John Barry RIP

NOTE: This week we got the sad news that the mighty John Barry, the dean of 1960s film composers passed away.

When you get a moment, see his Wikipedia entry for an idea of his vast catalog and influence.

I decided to mark his passing by reposting two very different tunes of his that have appeared at Iron Leg over the past few years.

I hope you dig them, and I’ll be back on Monday.

Peace

Larry

John Barry – A Man Alone (Jazz Version) – originally posted 5/2009

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John Barry

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Listen / Download John Barry – A Man Alone (Jazz Version)

Greetings all.

I hope all is well with you this fine Friday (or Thursday late depending what position you hold on the globe).
The tune I bring you today is something groovy with a dash of international intrigue.
A variation on the theme from the ‘Ipcress File’ (a different arrangement of the same number appears on the other side of the 45) ‘A Man Alone (Jazz Version)’ is one of my favorite John Barry selections. Barry, who has been featured here before (in his pre-soundtrack era) composed and performed the soundtracks to countless films and television shows from the early 60s on.
‘The Ipcress File’ was the very first ‘Harry Palmer’ film for the mighty Michael Caine and was adapted from the novel of the same name by Len Deighton. The 1965 espionage thriller is a primed example of a swinging 60s take on the ongoing cold war, and Caine is – as always – the very epitome of dry, limey cool.
‘A Man Alone (Jazz Version)’ swings along aggressively with a beatnik edged hi-hat and bongo pulse, before the main theme is stated by the unofficial spy theme instrument of record, the cymbalum (or some variation on the cymbalum/santoor dulcimer-esque hammered thingy), which carried in its tinny strings the very essence of mysterious international intrigue, with the fezzes, lugers, dark Eurasian back alleys and trench coats.
Barry does change things up a little (the “jazz version” one would assume) with a decidedly English-sounding horn chart, featuring a just-this-side-of-incongruous alto sax (maybe doubling a muted trumpet?) solo.
Sit back, close your eyes and visualize Caine speeding down a dark, rain-slicked street chasing (or being chased by) nemeses from behind the Iron Curtain.
Groovy indeed.
I haven’t seen the movie in a few years, and I can’t remember if this piece actually appears in the film. If you know (this means you Bill…), drop me a line.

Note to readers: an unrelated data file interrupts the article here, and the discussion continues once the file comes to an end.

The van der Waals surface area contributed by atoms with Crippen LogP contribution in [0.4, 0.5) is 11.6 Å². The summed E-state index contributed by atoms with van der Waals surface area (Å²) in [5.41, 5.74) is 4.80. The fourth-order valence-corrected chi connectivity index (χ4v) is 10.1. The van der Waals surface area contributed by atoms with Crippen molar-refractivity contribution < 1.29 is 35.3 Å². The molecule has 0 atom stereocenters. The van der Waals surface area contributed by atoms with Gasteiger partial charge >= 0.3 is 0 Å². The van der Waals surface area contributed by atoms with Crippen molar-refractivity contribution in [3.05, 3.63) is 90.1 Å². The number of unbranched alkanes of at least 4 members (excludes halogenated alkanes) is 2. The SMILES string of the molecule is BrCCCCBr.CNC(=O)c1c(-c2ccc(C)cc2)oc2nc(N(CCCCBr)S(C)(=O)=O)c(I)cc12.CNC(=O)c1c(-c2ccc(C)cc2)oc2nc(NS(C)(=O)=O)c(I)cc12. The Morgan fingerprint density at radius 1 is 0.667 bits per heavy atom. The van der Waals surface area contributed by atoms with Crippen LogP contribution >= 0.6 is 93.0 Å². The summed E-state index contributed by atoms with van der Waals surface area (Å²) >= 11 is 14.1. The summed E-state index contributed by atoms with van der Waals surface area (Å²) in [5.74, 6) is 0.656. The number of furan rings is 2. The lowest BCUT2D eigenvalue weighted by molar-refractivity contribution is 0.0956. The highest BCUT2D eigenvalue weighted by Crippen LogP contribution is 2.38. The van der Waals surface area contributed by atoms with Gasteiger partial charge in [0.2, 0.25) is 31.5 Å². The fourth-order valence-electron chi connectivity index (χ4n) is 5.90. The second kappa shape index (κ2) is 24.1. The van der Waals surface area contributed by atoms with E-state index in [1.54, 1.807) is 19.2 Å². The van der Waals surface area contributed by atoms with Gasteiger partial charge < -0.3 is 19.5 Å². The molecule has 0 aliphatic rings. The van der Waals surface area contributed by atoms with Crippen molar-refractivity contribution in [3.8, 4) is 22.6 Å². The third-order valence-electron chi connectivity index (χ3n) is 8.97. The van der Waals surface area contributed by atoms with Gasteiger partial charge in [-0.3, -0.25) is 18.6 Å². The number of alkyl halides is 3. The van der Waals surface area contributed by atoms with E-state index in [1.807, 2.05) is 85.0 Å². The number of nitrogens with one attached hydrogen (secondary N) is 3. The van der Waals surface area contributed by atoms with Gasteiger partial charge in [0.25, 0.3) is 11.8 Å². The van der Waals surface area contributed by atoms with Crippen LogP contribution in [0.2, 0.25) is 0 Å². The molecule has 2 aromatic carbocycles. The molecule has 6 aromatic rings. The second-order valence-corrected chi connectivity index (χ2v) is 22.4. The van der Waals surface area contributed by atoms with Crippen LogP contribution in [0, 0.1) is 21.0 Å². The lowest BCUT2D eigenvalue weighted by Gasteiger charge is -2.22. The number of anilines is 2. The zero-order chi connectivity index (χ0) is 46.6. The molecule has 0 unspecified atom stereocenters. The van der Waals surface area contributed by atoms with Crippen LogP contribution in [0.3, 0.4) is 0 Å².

The John Barry Seven – Monkey Feathers – originally posted 12/2008

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John Barry Seven

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Listen / Download – The John Barry Seven – Monkey Feathers

Greetings all.

The end of the week is upon us, and I have a special treat for you all.
One of the great bones of contention between my lovely wife and I is the movie ‘Zulu!’, the 1964 epic retelling of the Battle of Rorke’s Drift in South Africa. It’s one of the great war/action movies, Michael Caine’s first starring role, and as much as I love it, the wife hates it.
Some years back, my man Mr. Luther passed on a tape with a couple of tracks from the soundtrack, one of which I bring you today.
For some reason, I used to think that the John Barry leading the John Barry Seven was not the hugely successful soundtrack composer who wrote many of the most famous James Bond related themes, as well as the theme to ‘Midnight Cowboy’ (the famous instrumental, not Fred Neil’s ‘Everybody’s Talkin’).
As it turns out they are in fact the same guy. Barry got his start as a jazz arranger, moving on to composing for British teen idol Adam Faith, composing the soundtrack to the cult film ‘Beat Girl’.
He went on to work on the Bond films, and then on to ‘Zulu’.
While the theme to the movie – the a-side of this very 45 – is a cool Shadows-esque tune, ‘Monkey Feathers’ takes the whole reverb thing and runs with it, adding a surf-like feel over a martial beat.
Very cool.

Peace

Larry

 

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2 Comments

  1. I’m stumped brother, haven’t seen a Hary Palmer flick in a good decade or so! Great bit as always! John Barry R.I.P., the original Austin Powers (had his own “pad” in London while married to Jane Birkin for “after late nights in the studio”, she left him because he was shagging the au pair). Naughty boy!

    • This track is not in the film, though it’s a terrific version. Also, Jane B did not leave John B in those circumstances – Bill is thinking of the end of his first marriage!


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